# School ... maths/ Useful lesson plan ideas for further teaching and powerpoint resources:

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By Heidi Burke

• The date The subjectMaths

Class Teacher

Starter Levels/Criteria Whole class input: Differentiated/target groups:

Plenary: AFL: Classlist:

Each table to have a selection of 2d and 3d shapes on their table: Freely explore and discuss, using questions below to prompt table/partner talk.

Level 1When working with 2D and 3D shapes, pupils use everyday language to describe properties and positions. They measure and order objects using direct comparison, and order events.Level 2Pupils use mathematical names for common 3D and 2D shapes and describe their properties, including numbers of sides and corners. They distinguish between straight and turning movements, understand angle as a measurement of turn, and recognise right angles in turns. They begin to use everyday non-standard and standard units to measure length and mass.Level 3Pupils classify 3D and 2D shapes in various ways using mathematical properties such as reflective symmetry for 2D shapes. They use non-standard units, standard metric units of length, capacity and mass, and standard units of time, in a range of contexts.Level 4Pupils make 3D mathematical models by linking given faces or edges, draw common 2D shapes in different orientations on grids. They reflect simple shapes in a mirror line. They choose and use appropriate units and instruments, interpreting, with appropriate accuracy, numbers on a range of measuring instruments. They find perimeters of simple shapes and find areas by counting squares.Source:http://www.education.gov.uk/schools/teachingandlearning/curriculum/primary/b00199044/mathematics/attainment/ma3

Using the file attached: properties_of_2D_3D_Shapes from Primary resources websiteSourced from: http://www.primaryresources.co.uk/maths/mathsE3.htmOpen the powerpoint and use as a discussion point: Questions and answers to whole class: Asking children: What shapes they have, what are they?Can they describe the properties of each shape.FACT INPUT: State the difference between 2d and 3d shapes.FACT INPUT: Explain the key terms: face, edge and vertice.

Assign roles in pairs. These can be changed throughout the lesson/lessons: Giving each child an opportunity to ask and answer questions:

Using Radio equipment, make a THE SHAPE PROGRAMME.The interviewers ask the interviewees set of questions:See the attached script for ideas.RECORD EACH TABLES INTERVIEW.

SEN: Modelling ideas.Support with knowledge on shape properties: Print out from IWB required.

Listen to selected pieces from interviews highlighting strengths and relevant skills. Children contribute in ideas to improve interview: Are the key facts accurate?

Whole class learning?

Lower ability:As above.

Middle ability:Some prompting. Independent work. Blank scripts given to encourage writing their own questions and answers: Prompting further reasoning.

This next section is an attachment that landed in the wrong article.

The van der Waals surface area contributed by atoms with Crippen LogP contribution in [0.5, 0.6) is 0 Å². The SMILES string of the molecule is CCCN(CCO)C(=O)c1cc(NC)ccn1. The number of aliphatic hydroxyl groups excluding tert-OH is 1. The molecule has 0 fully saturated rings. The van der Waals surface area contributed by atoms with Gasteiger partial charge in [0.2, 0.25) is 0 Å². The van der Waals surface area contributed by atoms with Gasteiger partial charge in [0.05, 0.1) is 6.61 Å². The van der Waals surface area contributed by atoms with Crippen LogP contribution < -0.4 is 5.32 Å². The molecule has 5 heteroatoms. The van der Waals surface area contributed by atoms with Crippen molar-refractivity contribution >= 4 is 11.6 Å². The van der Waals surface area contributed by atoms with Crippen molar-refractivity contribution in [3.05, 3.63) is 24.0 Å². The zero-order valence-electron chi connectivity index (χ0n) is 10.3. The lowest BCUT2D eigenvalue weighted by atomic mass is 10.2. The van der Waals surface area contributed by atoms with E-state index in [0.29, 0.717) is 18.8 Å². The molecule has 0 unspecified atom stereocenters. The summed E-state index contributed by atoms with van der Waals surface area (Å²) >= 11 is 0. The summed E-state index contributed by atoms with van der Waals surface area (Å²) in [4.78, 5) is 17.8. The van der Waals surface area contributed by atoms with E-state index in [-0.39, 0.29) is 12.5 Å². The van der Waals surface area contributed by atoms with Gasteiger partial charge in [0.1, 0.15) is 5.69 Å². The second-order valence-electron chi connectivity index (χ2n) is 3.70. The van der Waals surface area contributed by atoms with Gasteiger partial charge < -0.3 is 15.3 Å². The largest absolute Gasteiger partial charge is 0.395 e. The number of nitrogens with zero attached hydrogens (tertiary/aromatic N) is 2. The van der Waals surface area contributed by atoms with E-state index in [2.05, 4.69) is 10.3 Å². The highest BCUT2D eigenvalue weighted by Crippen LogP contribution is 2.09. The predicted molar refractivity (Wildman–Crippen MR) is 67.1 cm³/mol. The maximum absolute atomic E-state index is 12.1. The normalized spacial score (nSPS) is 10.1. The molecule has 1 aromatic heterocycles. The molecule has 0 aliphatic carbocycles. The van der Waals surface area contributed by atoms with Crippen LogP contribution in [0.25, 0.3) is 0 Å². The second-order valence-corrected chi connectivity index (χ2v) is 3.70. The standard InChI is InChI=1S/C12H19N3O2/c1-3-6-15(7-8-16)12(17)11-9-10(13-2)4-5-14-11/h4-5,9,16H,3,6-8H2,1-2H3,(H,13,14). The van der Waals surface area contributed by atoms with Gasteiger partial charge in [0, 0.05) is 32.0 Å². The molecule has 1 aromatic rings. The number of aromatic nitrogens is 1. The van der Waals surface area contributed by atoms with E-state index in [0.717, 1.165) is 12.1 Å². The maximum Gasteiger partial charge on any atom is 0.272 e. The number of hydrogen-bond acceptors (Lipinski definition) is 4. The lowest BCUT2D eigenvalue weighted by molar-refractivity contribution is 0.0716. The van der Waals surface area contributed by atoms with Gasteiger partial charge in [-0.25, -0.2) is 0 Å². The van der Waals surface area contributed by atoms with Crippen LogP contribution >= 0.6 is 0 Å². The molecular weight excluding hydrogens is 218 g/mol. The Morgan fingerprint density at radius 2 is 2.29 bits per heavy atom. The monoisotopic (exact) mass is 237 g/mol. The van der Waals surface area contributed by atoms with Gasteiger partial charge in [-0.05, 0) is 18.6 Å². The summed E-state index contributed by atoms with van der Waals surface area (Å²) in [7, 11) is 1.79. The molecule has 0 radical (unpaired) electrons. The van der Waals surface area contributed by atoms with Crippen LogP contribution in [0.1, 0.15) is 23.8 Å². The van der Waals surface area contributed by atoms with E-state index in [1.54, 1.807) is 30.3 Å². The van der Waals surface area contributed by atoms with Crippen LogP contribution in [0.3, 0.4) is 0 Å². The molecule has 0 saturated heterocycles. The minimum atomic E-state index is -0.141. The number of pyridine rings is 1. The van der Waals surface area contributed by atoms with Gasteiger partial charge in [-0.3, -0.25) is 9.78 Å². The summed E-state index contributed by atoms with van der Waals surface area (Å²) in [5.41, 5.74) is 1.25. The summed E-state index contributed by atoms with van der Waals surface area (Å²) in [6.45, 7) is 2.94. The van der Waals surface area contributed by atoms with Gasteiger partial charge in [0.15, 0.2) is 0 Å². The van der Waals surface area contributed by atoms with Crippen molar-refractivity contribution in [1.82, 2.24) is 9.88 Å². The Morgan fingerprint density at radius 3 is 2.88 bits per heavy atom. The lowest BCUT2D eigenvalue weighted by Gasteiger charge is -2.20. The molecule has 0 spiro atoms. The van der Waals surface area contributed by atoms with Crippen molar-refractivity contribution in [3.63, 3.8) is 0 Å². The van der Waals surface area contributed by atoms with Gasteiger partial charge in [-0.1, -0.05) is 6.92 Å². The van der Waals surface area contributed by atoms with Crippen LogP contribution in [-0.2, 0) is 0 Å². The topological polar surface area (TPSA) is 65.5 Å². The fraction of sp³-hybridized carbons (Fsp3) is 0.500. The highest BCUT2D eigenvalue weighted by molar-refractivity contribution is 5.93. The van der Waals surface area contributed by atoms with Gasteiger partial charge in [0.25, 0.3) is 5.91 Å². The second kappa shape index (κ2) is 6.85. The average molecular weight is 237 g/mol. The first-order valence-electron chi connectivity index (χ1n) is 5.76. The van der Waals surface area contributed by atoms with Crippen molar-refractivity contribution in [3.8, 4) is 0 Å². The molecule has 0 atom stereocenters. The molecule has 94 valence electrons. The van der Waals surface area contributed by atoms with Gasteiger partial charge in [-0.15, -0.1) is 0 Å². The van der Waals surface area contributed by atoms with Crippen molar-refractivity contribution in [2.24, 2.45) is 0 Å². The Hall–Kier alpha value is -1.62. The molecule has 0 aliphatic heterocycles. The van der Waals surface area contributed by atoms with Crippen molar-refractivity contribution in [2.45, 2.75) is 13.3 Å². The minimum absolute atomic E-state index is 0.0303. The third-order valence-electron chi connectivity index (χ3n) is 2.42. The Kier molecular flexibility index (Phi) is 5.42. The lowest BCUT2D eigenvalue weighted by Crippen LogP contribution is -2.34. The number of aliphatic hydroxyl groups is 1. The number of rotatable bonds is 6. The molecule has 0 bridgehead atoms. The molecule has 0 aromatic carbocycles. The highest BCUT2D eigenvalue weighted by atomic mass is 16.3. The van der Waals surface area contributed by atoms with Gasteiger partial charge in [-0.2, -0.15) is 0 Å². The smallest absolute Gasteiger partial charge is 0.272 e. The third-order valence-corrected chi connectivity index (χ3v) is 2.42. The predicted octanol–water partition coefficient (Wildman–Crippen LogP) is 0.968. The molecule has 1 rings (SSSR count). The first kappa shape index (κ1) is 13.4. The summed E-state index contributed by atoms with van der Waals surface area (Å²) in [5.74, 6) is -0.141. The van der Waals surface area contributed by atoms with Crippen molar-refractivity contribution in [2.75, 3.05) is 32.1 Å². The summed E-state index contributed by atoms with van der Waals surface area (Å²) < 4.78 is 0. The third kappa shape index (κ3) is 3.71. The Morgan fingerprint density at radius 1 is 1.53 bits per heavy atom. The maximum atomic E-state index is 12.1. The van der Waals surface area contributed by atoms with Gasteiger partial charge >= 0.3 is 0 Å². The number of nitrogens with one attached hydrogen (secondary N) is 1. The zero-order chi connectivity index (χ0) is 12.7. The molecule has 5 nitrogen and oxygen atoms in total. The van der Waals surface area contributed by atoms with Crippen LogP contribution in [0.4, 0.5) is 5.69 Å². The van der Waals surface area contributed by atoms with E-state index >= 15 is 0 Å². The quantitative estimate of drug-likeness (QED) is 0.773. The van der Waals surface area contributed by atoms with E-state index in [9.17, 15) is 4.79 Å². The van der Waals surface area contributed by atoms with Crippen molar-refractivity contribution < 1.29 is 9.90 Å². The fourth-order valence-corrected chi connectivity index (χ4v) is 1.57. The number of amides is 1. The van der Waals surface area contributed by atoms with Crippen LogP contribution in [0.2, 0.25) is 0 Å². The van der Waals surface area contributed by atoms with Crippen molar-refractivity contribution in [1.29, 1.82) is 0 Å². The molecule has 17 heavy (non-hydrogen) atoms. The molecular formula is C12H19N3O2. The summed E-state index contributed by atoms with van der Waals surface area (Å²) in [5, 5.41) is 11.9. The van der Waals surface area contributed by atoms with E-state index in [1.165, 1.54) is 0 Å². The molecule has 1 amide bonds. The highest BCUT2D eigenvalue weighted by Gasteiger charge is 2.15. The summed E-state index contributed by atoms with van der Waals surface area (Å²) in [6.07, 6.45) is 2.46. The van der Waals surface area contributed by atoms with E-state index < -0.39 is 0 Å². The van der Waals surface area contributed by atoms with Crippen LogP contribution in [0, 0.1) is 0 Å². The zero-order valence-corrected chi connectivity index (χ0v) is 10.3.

Key question:

Future improvements:Extension:Create an interview throughout the school: Interviewing teachers and other classes.Note for 2a - Cross reference to EnglishEn1 Speaking and listening: Speaking1. To speak clearly, fluently and confidently to different people, pupils should be taught to:b. choose words with precisionEn1 Speaking and listening: Breadth of study8. The range should include:c. describing events and experiencesEn1 Speaking and listening: Breadth of study10. The range of purposes should include:c. commenting and reportingEn3 Writing: Breadth of study9. The range of purposes for writing should include:a. to communicate to othersd. to organise and explain information

Table resources:QuestionsPlaced on each table to begin discussion.

Cards attached. (a seating plan may be required to maximise the potential of all: To dilute skills and enable them to transfer fairly through each group).

What is a 3d shape? How would you describe it?Which shape has the most sides?

Higher ability: Independent work with blank scripts, as above.

http://www.primaryresources.co.uk/maths/mathsE3.htm

• Resources: Notes/Resources

Using the file attached: properties_of_2D_3D_Shapes from Primary resources websiteSourced from: http://www.primaryresources.co.uk/maths/mathsE3.htm

Useful lesson plan ideas for further teaching and powerpoint resources:http://www.tes.co.uk/teaching-resource/Shape-Lesson-Plan-6066115/

Lesson plan and online 2d and 3d songs:http://www.bbc.co.uk/schools/teachers/ks2_lessonplans/maths/shapes.shtml

Interactive and hand outs:http://www.teachingideas.co.uk/maths/contents_shape.htm

• Starter activity: Keystage 2

How many sides are there on a 2d shape?How many sides are there on a 3d shape?Why are they different?

Which shape is your favourite?Is it a 2d or a 3d shape?Why do you like it?Do any shapes remind of you another object? A spaceship? A moon?

How many vertices does a cuboid have?How many vertices does a cube have?Are they the same?Why?

Why is a 2d shape different to a 3d shape?Can you find a 3d shape with the most sides?Can you find a 3d shape with the most vertices?Are they the same shape?

Differentiated levels, that can be changed.

• Interviewer: Which of these shapes are you favourite?

Interviewee:

Interviewer: Why do you like it?

Interviewee:

Interviewer: How many vertices does it have?

Interviewee:

Interviewer: What is the difference between a 2d and a 3d shape?

Interviewee:

Script title: The Shape Programme. Name: Date:

• Interviewer:

Interviewee:

Interviewer:

Interviewee:

Interviewer:

Interviewee:

Interviewer:

Interviewee:

Script title: The Shape Programme. BLANK COPY Name: Date: